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November 29, 2009

Needle-Free Allergy Treatment for Dogs

By: University of Wisconsin-Madison School of Veterinary Medicine

The thought of having to give their dog injections at home scares some dog owners away from “allergy shot” treatments. Instead, they may opt for drugs that relieve the symptoms without addressing the underlying problem, and which can sometimes cause side-effects.

But now, the University of Wisconsin-Madison School of Veterinary Medicine can offer oral “allergy drops” as an alternative to conventional “allergy shots”.

“It’s needle-free treatment that addresses environmental allergens such as pollen, dust or mold with no side effects,” says Dr. Douglas DeBoer, a veterinary dermatologist at the school. “The drops are drug-free and very safe.”

He explains that and allergy is a disease where the immune system overreacts to certain environmental substances. To remedy the problem, it is ideal to reverse this underlying cause. This involves testing to determine exactly what an animal is allergic to, and then treating the pet with extracts of those same things, which modifies the immune system so it reacts normally.

Until recently, that has involved giving animals shots. But thanks to funding from the Morris Family Foundation in LaCrosse, Wisconsin, the School of Veterinary Medicine has been able to conduct a trial of allergy drops in dogs.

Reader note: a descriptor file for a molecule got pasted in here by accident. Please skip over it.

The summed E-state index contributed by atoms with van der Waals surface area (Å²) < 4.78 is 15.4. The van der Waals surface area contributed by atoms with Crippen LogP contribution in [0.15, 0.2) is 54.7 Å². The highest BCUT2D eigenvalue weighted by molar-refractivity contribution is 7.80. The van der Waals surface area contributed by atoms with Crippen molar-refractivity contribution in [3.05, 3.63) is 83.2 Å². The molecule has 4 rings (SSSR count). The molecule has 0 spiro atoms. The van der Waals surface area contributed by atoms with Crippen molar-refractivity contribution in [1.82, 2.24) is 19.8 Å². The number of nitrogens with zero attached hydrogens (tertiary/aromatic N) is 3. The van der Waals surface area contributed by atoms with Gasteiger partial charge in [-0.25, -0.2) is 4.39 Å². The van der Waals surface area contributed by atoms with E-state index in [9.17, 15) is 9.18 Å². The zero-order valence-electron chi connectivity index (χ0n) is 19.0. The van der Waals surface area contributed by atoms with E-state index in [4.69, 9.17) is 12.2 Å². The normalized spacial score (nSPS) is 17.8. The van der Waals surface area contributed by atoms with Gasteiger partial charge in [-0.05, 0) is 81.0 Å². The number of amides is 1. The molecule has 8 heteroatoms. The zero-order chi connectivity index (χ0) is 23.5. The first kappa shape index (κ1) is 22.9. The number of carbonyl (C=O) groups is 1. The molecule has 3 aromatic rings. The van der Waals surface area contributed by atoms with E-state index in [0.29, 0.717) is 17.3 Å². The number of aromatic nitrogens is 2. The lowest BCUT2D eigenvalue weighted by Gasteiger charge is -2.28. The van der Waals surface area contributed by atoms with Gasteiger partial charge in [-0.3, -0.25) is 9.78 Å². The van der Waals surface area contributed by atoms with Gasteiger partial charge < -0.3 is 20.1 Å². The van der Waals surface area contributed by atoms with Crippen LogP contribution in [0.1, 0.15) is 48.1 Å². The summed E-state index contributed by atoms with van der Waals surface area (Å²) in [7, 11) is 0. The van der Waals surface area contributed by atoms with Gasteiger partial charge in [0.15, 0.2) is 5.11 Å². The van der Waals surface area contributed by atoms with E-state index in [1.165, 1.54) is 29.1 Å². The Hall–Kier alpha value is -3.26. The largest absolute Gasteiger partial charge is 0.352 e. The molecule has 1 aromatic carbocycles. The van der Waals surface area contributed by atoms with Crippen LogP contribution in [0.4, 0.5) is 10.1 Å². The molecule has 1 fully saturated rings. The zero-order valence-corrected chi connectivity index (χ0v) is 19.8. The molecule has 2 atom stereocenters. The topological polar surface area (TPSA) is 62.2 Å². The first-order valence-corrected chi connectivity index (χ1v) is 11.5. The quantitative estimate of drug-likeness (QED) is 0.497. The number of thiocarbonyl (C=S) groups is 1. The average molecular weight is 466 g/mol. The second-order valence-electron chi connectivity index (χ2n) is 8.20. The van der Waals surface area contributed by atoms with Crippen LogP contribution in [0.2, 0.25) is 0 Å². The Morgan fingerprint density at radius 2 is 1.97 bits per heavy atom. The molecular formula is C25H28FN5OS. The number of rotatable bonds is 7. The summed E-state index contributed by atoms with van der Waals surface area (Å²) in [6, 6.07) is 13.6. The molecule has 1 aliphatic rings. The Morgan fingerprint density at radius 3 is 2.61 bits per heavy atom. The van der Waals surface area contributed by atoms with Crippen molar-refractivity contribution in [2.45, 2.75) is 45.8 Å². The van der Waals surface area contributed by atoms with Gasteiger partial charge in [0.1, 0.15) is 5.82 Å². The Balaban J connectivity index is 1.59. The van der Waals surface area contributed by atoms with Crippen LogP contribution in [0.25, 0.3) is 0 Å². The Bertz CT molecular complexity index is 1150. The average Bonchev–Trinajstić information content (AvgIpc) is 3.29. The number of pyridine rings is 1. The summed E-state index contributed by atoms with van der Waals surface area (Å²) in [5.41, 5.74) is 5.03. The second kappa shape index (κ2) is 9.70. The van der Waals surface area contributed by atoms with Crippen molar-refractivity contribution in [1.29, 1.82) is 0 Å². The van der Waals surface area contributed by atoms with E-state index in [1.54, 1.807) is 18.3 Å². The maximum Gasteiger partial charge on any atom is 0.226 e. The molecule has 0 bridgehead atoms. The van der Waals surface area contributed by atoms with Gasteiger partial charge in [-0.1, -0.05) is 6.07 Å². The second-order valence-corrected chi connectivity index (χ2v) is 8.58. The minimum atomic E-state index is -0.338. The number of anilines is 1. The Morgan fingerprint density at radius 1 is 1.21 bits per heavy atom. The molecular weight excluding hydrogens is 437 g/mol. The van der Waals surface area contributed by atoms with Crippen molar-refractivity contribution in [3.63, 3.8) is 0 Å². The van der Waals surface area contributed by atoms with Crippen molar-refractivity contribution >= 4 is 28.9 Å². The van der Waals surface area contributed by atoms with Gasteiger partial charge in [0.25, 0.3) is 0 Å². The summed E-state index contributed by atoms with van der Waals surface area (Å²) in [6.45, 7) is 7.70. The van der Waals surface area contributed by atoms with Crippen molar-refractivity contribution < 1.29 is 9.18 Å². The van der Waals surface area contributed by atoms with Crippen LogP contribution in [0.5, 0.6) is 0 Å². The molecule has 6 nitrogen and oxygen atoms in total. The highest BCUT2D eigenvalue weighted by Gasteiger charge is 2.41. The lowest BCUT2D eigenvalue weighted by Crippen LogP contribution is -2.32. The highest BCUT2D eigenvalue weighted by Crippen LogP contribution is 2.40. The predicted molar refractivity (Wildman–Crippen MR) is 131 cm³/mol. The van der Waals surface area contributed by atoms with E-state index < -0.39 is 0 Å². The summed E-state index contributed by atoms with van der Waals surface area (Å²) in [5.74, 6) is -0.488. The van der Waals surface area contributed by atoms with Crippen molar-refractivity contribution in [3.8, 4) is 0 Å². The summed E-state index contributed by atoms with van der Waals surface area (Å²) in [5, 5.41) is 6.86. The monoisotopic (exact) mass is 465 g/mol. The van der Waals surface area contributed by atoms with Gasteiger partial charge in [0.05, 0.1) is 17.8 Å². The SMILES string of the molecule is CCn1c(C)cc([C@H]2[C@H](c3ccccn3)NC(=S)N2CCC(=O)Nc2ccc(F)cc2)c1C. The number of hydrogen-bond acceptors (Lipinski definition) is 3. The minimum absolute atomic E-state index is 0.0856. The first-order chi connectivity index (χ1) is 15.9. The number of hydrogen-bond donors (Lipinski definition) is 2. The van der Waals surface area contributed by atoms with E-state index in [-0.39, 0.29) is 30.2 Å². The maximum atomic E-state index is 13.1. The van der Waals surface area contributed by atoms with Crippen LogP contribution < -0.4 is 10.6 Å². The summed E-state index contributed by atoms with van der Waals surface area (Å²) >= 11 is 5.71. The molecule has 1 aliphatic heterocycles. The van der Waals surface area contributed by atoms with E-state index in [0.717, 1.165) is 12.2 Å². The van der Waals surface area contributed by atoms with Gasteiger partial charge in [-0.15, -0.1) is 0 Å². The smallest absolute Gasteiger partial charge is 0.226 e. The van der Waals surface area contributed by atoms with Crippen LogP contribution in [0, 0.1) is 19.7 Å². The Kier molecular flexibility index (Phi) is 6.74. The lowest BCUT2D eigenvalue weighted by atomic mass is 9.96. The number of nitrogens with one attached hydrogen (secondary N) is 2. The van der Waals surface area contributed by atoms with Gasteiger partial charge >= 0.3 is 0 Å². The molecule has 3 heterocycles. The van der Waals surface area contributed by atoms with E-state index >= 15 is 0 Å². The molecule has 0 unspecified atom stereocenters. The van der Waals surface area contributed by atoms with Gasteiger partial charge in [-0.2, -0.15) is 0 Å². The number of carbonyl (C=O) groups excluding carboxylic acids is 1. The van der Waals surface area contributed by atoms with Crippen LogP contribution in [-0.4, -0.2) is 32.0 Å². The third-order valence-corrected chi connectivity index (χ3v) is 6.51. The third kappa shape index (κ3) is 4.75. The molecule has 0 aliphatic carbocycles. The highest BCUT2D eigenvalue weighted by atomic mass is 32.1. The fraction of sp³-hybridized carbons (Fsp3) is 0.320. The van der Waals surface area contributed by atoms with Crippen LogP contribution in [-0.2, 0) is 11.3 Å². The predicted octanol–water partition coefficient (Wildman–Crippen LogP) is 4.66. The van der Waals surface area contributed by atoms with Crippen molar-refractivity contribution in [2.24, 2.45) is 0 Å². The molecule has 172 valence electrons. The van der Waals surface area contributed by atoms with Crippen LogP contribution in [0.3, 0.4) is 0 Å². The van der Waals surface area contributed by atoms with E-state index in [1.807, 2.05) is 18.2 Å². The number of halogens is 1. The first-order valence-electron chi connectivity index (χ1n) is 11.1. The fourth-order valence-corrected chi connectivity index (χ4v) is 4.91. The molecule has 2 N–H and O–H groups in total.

The Morris’ are physician allergists who were pioneers in the development of drops for treatment of allergies in people. Though controversial at first, the drops have proven effective in many human studies and are commonly used in Europe, with increasing use and interest in the U.S. When a friend wondered if the drops would work in dogs as well, the Morris family sponsored a study at the school’s Veterinary Medical Teaching Hospital to find out.

“Our initial pilot clinical trial found that drops were effective in about two out of three allergic dogs,” Dr. DeBoer says. “Now we’d like to do a wider trial.”

He encourages dog owners who would like to try the new allergy drops to ask their veterinarian about a referral to the school.

“It’s a novel treatment for pets. We’d like to treat more dogs, so we gain a better understanding of how best to use it,” Dr. DeBoer says.

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